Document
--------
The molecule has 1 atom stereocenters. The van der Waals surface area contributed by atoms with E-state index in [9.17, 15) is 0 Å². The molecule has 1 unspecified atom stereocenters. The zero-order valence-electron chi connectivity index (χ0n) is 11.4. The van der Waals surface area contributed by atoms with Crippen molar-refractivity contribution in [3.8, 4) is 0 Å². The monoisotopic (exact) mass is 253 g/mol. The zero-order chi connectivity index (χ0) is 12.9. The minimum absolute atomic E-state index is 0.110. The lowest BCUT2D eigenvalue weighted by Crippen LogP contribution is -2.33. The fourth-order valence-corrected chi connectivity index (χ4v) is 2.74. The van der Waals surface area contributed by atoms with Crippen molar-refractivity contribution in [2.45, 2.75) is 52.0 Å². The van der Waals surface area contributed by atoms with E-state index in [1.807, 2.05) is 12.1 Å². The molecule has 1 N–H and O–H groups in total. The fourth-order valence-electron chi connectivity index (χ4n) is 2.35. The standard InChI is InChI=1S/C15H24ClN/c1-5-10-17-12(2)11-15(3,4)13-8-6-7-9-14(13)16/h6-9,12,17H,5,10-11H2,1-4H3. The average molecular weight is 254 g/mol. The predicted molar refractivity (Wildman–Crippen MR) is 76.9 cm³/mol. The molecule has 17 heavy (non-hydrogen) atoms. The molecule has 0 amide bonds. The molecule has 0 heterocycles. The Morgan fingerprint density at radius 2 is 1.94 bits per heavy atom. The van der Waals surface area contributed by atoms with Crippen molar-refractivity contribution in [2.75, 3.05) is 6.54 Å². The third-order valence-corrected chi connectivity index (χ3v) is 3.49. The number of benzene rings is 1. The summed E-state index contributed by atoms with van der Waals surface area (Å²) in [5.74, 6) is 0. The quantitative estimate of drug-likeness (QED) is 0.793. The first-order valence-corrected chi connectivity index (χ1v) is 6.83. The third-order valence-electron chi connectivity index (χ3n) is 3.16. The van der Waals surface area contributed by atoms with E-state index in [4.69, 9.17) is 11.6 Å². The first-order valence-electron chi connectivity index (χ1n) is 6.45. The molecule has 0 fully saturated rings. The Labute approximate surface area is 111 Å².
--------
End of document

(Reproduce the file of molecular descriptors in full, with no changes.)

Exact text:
The molecule has 1 atom stereocenters. The van der Waals surface area contributed by atoms with E-state index in [9.17, 15) is 0 Å². The molecule has 1 unspecified atom stereocenters. The zero-order valence-electron chi connectivity index (χ0n) is 11.4. The van der Waals surface area contributed by atoms with Crippen molar-refractivity contribution in [3.8, 4) is 0 Å². The monoisotopic (exact) mass is 253 g/mol. The zero-order chi connectivity index (χ0) is 12.9. The minimum absolute atomic E-state index is 0.110. The lowest BCUT2D eigenvalue weighted by Crippen LogP contribution is -2.33. The fourth-order valence-corrected chi connectivity index (χ4v) is 2.74. The van der Waals surface area contributed by atoms with Crippen molar-refractivity contribution in [2.45, 2.75) is 52.0 Å². The van der Waals surface area contributed by atoms with E-state index in [1.807, 2.05) is 12.1 Å². The molecule has 1 N–H and O–H groups in total. The fourth-order valence-electron chi connectivity index (χ4n) is 2.35. The standard InChI is InChI=1S/C15H24ClN/c1-5-10-17-12(2)11-15(3,4)13-8-6-7-9-14(13)16/h6-9,12,17H,5,10-11H2,1-4H3. The average molecular weight is 254 g/mol. The predicted molar refractivity (Wildman–Crippen MR) is 76.9 cm³/mol. The molecule has 17 heavy (non-hydrogen) atoms. The molecule has 0 amide bonds. The molecule has 0 heterocycles. The Morgan fingerprint density at radius 2 is 1.94 bits per heavy atom. The van der Waals surface area contributed by atoms with Crippen molar-refractivity contribution in [2.75, 3.05) is 6.54 Å². The third-order valence-corrected chi connectivity index (χ3v) is 3.49. The number of benzene rings is 1. The summed E-state index contributed by atoms with van der Waals surface area (Å²) in [5.74, 6) is 0. The quantitative estimate of drug-likeness (QED) is 0.793. The first-order valence-corrected chi connectivity index (χ1v) is 6.83. The third-order valence-electron chi connectivity index (χ3n) is 3.16. The van der Waals surface area contributed by atoms with E-state index in [4.69, 9.17) is 11.6 Å². The first-order valence-electron chi connectivity index (χ1n) is 6.45. The molecule has 0 fully saturated rings. The Labute approximate surface area is 111 Å².